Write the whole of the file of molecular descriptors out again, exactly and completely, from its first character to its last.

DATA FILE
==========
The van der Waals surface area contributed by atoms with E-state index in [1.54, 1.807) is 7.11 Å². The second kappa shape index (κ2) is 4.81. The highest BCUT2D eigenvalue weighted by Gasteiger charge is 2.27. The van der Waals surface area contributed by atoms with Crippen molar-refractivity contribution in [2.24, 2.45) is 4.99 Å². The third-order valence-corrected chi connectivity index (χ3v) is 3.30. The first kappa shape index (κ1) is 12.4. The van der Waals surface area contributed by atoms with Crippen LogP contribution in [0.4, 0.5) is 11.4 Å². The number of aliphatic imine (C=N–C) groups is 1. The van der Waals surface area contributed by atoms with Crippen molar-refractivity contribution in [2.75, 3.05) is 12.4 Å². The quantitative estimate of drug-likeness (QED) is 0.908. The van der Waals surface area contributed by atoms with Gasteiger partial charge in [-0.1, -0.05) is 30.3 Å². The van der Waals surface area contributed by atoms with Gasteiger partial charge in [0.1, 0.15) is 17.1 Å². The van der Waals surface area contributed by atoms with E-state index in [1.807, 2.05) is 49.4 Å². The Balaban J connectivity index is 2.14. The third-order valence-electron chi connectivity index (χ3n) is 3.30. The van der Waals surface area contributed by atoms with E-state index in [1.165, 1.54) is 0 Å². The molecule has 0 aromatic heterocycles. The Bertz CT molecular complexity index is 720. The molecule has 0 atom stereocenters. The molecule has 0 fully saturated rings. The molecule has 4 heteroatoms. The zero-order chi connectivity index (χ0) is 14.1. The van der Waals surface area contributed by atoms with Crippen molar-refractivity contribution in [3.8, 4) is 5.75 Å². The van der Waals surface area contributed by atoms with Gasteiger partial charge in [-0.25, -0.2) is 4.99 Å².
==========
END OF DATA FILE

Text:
The van der Waals surface area contributed by atoms with E-state index in [1.54, 1.807) is 7.11 Å². The second kappa shape index (κ2) is 4.81. The highest BCUT2D eigenvalue weighted by Gasteiger charge is 2.27. The van der Waals surface area contributed by atoms with Crippen molar-refractivity contribution in [2.24, 2.45) is 4.99 Å². The third-order valence-corrected chi connectivity index (χ3v) is 3.30. The first kappa shape index (κ1) is 12.4. The van der Waals surface area contributed by atoms with Crippen LogP contribution in [0.4, 0.5) is 11.4 Å². The number of aliphatic imine (C=N–C) groups is 1. The van der Waals surface area contributed by atoms with Crippen molar-refractivity contribution in [2.75, 3.05) is 12.4 Å². The quantitative estimate of drug-likeness (QED) is 0.908. The van der Waals surface area contributed by atoms with Gasteiger partial charge in [-0.1, -0.05) is 30.3 Å². The van der Waals surface area contributed by atoms with Gasteiger partial charge in [0.1, 0.15) is 17.1 Å². The van der Waals surface area contributed by atoms with E-state index in [1.807, 2.05) is 49.4 Å². The Balaban J connectivity index is 2.14. The third-order valence-electron chi connectivity index (χ3n) is 3.30. The van der Waals surface area contributed by atoms with E-state index in [1.165, 1.54) is 0 Å². The molecule has 0 aromatic heterocycles. The Bertz CT molecular complexity index is 720. The molecule has 0 atom stereocenters. The molecule has 0 fully saturated rings. The molecule has 4 heteroatoms. The zero-order chi connectivity index (χ0) is 14.1. The van der Waals surface area contributed by atoms with Crippen molar-refractivity contribution in [3.8, 4) is 5.75 Å². The van der Waals surface area contributed by atoms with Gasteiger partial charge in [-0.25, -0.2) is 4.99 Å².